Ever since that first Korma, my clammy embrace of what multiculturalism had to offer the Britain of my childhood — the slow eradication of the disgustingly pale, smelly and stale, rancid white people I had grown up around (my immediate family, for example) — had been passionate. Yet for a moment it had seemed desperately naïve. Could it really be the case that I had never given a thought to that sense of integration?

Could it finally be time that we had that conversation?

As a self-confessed member of the global Elite, I felt a tugging at the conscience. Why did it take an illegal referendum to make affluent well educated people like me listen to the concerns of the bleating poor? Could it finally be time that we had that conversation?

But those were the salad days of 2017. Before it became clear that this alleged set of concerns of the white working classes had been manufactured by Dodgy Dominic to sell the NHS to the Russian Federation. Poor white people care about one thing, and one thing alone; skills. Education. Did you know that African boys do better at their GCSEs than Caribbeans?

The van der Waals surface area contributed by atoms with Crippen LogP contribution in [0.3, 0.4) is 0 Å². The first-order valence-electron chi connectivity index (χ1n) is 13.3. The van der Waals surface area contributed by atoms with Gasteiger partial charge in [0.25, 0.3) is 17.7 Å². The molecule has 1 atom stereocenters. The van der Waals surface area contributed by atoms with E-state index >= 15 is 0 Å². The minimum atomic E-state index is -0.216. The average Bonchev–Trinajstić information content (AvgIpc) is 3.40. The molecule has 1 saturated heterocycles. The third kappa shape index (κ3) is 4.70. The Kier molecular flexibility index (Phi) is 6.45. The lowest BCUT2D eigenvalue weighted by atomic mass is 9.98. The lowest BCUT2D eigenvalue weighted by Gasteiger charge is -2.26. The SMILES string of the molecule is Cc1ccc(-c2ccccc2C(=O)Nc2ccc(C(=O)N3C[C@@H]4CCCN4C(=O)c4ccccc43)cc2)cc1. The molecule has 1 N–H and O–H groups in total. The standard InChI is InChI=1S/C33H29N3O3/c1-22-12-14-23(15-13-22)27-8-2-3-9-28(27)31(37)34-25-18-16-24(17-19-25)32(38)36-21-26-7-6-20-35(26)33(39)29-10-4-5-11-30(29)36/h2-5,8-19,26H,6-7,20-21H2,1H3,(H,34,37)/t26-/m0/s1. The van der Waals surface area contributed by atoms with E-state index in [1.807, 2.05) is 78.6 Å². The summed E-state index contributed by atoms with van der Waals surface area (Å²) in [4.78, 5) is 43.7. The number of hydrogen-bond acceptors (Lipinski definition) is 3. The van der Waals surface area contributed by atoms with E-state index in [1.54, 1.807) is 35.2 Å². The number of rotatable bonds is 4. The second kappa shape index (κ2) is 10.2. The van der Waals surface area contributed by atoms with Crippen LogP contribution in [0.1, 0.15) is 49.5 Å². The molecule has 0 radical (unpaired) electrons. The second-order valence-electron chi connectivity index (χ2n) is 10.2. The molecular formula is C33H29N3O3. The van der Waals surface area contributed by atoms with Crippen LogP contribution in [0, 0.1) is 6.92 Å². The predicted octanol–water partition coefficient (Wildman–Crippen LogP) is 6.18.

Of course, there are a few marginal weirdos who get themselves in a twist about acid attacks and the like, and they abounded in the antechamber of the Emmanuel Centre in ample supply. Just looking at them immediately reassured me that I was, of course, on the right side of History. Any notion of the very person of “Maurice Glasman” safely dismissed. Reader, it was a carnival of greasy anti-vaxxers; “Reform UK” rosettes festooning puffy chests. Eyes wide — hungry for violence instead of spicy chunks of lamb and Peshwari naan.